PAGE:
12 October 2002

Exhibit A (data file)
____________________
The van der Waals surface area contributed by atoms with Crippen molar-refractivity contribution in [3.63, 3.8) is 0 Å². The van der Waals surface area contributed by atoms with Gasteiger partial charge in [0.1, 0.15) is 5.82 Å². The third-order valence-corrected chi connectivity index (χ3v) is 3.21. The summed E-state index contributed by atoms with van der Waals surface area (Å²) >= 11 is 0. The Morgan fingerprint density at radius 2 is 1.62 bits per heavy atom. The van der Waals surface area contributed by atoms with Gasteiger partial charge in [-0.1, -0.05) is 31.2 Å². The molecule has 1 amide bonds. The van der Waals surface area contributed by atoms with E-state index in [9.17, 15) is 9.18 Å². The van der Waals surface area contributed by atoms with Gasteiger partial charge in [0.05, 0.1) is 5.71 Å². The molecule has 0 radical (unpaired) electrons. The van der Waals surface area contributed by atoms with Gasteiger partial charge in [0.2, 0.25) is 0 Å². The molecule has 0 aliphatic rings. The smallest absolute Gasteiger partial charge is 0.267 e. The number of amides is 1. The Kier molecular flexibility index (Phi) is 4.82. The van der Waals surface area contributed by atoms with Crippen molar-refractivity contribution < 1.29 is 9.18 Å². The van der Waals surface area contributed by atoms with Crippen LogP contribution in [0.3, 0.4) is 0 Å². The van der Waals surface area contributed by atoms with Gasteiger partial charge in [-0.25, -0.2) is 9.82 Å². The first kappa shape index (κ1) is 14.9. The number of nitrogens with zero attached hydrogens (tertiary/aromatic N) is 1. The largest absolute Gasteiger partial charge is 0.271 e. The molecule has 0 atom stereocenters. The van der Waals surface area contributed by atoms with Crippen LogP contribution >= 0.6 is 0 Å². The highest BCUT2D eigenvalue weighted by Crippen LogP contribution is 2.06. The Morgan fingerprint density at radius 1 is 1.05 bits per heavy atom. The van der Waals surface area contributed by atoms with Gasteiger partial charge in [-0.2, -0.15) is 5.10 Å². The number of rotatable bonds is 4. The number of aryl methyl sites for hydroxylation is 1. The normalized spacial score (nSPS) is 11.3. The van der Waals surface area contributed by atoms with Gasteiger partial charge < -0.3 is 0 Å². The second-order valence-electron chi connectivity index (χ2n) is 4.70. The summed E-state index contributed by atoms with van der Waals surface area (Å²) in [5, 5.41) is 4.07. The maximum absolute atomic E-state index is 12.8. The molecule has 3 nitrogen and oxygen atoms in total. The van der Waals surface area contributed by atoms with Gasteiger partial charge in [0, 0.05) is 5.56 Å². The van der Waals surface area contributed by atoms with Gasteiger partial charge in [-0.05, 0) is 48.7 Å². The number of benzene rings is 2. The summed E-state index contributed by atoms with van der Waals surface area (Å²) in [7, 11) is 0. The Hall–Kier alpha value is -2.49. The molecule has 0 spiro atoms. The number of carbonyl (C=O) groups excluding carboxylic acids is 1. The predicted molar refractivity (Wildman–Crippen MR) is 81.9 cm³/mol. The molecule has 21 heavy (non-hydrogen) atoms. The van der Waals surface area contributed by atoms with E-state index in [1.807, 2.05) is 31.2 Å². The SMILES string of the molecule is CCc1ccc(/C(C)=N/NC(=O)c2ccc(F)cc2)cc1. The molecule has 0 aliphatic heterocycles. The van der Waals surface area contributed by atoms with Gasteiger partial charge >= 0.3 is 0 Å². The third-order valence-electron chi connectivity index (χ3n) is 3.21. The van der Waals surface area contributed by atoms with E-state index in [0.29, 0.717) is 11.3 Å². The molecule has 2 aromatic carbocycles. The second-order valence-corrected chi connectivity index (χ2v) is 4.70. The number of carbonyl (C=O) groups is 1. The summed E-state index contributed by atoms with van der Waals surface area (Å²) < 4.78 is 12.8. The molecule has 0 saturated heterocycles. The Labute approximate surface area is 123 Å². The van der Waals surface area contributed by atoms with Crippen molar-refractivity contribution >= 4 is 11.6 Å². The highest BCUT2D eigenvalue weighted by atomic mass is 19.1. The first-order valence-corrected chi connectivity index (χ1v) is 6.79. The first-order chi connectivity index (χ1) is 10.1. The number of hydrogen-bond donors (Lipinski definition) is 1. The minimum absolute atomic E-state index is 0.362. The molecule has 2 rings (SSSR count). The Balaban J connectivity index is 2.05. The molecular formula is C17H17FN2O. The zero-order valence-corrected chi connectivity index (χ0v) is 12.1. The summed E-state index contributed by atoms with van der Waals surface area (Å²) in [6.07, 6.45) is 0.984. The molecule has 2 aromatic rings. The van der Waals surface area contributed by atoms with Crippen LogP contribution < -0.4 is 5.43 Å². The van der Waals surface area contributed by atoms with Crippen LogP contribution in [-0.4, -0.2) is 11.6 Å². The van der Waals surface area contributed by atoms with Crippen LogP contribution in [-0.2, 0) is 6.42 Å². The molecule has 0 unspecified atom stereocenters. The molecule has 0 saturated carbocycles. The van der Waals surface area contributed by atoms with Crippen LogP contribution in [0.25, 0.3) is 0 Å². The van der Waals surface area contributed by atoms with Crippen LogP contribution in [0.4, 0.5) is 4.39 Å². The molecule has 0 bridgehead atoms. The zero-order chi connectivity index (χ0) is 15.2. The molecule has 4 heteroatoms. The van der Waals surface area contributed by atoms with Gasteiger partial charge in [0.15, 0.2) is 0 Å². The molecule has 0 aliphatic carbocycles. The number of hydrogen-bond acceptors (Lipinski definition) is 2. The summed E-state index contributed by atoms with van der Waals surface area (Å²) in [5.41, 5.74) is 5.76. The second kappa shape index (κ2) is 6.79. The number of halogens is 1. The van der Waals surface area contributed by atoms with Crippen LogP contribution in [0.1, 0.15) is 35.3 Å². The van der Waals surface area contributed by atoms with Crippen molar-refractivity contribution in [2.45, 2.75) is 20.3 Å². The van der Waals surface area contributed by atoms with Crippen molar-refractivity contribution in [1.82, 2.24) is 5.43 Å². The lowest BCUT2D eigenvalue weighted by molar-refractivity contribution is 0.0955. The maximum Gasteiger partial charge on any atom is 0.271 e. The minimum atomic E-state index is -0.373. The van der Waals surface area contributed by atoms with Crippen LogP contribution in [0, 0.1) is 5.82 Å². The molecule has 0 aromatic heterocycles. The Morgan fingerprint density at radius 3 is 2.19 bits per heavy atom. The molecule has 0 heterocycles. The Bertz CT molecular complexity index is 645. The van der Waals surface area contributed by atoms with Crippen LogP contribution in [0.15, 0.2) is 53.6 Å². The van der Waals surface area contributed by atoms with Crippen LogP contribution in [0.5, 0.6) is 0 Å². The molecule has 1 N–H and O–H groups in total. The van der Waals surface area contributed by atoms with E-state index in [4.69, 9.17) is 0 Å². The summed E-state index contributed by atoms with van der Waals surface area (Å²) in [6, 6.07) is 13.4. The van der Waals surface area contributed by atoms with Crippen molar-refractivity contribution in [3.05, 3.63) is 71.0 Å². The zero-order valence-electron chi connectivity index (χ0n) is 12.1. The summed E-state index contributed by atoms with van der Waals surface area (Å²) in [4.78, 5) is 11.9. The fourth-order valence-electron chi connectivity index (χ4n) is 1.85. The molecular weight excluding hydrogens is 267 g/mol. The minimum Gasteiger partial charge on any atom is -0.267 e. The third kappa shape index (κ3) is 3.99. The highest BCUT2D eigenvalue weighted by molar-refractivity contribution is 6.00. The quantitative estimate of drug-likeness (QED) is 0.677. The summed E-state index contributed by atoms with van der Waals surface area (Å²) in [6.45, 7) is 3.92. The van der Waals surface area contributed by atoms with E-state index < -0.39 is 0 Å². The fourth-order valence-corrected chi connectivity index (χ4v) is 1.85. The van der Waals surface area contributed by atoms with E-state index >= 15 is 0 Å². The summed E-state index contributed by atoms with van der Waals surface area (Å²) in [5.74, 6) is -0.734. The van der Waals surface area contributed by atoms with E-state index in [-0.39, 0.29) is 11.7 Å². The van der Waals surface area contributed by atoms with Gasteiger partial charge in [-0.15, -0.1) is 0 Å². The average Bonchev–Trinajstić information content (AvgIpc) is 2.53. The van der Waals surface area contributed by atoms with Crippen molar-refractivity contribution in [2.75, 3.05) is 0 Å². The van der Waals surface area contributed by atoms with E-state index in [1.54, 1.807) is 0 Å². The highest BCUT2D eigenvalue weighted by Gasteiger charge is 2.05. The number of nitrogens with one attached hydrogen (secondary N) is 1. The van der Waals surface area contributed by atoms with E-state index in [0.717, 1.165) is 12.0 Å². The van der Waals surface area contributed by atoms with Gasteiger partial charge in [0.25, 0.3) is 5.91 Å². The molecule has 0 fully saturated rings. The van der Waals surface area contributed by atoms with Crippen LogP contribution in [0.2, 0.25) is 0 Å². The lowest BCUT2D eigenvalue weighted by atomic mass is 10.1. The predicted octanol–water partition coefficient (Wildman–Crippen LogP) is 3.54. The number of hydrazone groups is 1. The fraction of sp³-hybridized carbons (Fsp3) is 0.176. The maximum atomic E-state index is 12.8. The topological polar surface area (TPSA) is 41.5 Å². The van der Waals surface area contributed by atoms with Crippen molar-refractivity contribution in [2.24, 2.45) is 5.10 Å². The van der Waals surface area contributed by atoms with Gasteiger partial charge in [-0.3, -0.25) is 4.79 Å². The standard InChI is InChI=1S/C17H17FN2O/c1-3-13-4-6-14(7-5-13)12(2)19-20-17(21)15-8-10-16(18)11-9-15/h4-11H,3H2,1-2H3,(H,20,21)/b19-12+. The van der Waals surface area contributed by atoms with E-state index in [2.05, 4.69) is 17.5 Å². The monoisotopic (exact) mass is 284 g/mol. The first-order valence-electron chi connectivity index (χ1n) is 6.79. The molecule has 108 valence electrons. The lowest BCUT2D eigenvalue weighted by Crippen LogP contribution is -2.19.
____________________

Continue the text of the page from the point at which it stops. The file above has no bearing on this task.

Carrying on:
Wayne Shorter quartet plays on the stereo - Saturday afternoon/early evening is a time for jazz. Often in the morning on Saturdays and early afternoon, I might play folk music - June Tabor, or Joni Mitchell or one of the compilation CDs I have. The stereo on Radio 3 has gone off slightly. All through the summer there was a slight hiss, which meant my recordings of a few of the proms are not quite as good as I hoped. At one point I did make an effort to go into the loft to see if I could readjust my wonderful radio aerial - but it was full of wasps. This discovery solved the mystery of why we kept finding so many wasps in the bathroom - I had thought there might be a wasp nest under the bath, and that they were finding their way out through a hole in the board-side of the bath, and that they would eventually all die. But, in fact, there was a live and active nest in the attic, with an exit to the outside through the eaves, and an occasional stray wasp was getting lost in the attic and finding its way down through a wall cavity to behind the bath, and then out through the hole. The journey must have exhausted them, because, once having escaped from behind the bath, they died rather quickly. But I went up there a few days ago, for something else, and there were only two wasps left. I did ring the Council and they told me the nest would become inactive as soon as the cold weather arrived. Earlier in the summer, though, I did try and block off the entrance to the eaves. I found it was in the gully between the roof tiles and the chimney, and so I threw a heavy wet cloth across it. I’m still not sure if it worked a bit or not. I know there was a nest in roughly the same place previously because I saw it when I first went in the attic.